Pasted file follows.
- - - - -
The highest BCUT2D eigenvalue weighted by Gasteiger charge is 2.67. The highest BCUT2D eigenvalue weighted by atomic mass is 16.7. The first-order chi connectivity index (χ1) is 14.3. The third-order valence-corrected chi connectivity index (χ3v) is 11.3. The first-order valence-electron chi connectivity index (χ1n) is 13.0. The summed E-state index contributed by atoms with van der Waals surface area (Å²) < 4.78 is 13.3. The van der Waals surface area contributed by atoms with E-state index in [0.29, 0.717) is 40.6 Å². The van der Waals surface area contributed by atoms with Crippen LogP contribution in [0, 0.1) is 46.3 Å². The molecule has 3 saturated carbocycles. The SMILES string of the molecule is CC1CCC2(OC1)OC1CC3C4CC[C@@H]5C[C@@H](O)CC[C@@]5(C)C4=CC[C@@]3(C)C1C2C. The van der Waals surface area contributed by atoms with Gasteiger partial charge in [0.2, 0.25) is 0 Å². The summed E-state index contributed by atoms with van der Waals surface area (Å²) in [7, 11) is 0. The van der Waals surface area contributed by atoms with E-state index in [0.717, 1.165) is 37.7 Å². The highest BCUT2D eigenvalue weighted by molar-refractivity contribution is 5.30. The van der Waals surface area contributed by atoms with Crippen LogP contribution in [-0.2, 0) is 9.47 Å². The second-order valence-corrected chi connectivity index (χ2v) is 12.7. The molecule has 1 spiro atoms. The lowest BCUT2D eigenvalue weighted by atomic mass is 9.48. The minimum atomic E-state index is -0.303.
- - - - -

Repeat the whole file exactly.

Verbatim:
The highest BCUT2D eigenvalue weighted by Gasteiger charge is 2.67. The highest BCUT2D eigenvalue weighted by atomic mass is 16.7. The first-order chi connectivity index (χ1) is 14.3. The third-order valence-corrected chi connectivity index (χ3v) is 11.3. The first-order valence-electron chi connectivity index (χ1n) is 13.0. The summed E-state index contributed by atoms with van der Waals surface area (Å²) < 4.78 is 13.3. The van der Waals surface area contributed by atoms with E-state index in [0.29, 0.717) is 40.6 Å². The van der Waals surface area contributed by atoms with Crippen LogP contribution in [0, 0.1) is 46.3 Å². The molecule has 3 saturated carbocycles. The SMILES string of the molecule is CC1CCC2(OC1)OC1CC3C4CC[C@@H]5C[C@@H](O)CC[C@@]5(C)C4=CC[C@@]3(C)C1C2C. The van der Waals surface area contributed by atoms with Gasteiger partial charge in [0.2, 0.25) is 0 Å². The summed E-state index contributed by atoms with van der Waals surface area (Å²) in [7, 11) is 0. The van der Waals surface area contributed by atoms with E-state index in [0.717, 1.165) is 37.7 Å². The highest BCUT2D eigenvalue weighted by molar-refractivity contribution is 5.30. The van der Waals surface area contributed by atoms with Crippen LogP contribution in [-0.2, 0) is 9.47 Å². The second-order valence-corrected chi connectivity index (χ2v) is 12.7. The molecule has 1 spiro atoms. The lowest BCUT2D eigenvalue weighted by atomic mass is 9.48. The minimum atomic E-state index is -0.303.